Medical marijuana has become a safer and more affordable alternative to opioid overdose treatment, Massachusetts health authorities said Thursday.
Maine’s Department of Public Health announced the state’s first trial of medical marijuana in the state last year, and the next step in the process will be to begin using it as an alternative to heroin and morphine.
Marijuana users who were diagnosed with opioid-related pain and/or symptoms, such as vomiting, diarrhea, chest pain, and difficulty breathing, could receive a dose of cannabidiol oil in capsules, the agency said.
The state’s opioid addiction treatment program is currently limited to patients who are not using heroin or morphine, and those with severe pain and severe mental health issues who are willing to participate.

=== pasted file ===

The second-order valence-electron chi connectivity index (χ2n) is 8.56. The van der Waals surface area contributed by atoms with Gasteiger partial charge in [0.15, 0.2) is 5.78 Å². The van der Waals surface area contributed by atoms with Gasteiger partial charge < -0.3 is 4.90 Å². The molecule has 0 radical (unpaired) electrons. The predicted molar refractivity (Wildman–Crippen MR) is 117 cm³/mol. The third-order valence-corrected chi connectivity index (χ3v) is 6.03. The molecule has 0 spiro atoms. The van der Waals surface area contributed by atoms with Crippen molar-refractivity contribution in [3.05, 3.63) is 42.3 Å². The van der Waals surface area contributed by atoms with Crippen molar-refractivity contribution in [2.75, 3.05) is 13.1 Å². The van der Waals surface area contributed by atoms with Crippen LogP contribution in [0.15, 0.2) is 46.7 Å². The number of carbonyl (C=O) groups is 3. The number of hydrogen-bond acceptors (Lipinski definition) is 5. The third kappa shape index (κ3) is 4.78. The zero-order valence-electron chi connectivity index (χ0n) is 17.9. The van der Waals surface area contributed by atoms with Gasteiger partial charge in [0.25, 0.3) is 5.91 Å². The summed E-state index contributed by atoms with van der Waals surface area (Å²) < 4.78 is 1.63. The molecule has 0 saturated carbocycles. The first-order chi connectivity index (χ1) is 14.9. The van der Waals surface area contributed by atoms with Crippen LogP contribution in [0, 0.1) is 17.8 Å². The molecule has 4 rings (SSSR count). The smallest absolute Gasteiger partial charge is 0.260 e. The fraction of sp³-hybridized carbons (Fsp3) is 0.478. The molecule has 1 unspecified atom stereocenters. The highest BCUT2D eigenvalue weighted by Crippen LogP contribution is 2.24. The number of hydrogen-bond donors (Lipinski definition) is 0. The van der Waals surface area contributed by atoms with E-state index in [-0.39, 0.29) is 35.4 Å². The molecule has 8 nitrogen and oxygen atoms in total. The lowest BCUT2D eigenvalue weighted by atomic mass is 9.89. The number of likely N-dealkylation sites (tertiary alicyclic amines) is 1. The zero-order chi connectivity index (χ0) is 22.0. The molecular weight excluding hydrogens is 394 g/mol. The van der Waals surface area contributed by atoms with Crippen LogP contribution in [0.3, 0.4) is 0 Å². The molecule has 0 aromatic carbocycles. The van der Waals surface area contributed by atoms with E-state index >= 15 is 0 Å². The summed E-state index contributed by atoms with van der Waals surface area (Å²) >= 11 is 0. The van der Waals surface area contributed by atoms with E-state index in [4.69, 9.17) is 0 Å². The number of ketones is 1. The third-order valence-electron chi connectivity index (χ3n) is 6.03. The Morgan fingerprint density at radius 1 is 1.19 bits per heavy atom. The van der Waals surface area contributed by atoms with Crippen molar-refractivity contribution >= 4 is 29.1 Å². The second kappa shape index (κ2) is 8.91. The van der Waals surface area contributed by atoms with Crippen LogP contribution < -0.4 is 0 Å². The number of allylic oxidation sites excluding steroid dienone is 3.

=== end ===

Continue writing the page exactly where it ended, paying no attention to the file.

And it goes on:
It is unclear how long the trial will last, but patients who receive cannabids should have the medication for up to one month.
Marijuanetin, the active ingredient in the marijuana plant, was approved in Massachusetts in October 2018, but was still under review for approval by the state in January 2019.
Mannabis was initially approved for use in November of that year for the treatment of cancer pain and epilepsy, but the Drug Enforcement Administration (DEA) was not yet ready to allow it to be sold as a drug for recreational use.
A DEA spokeswoman told ABC News in March that the agency has yet to see evidence of a medical use for cannaboids, but added that it was reviewing the issue.
Mollie Mazzuca contributed to this report.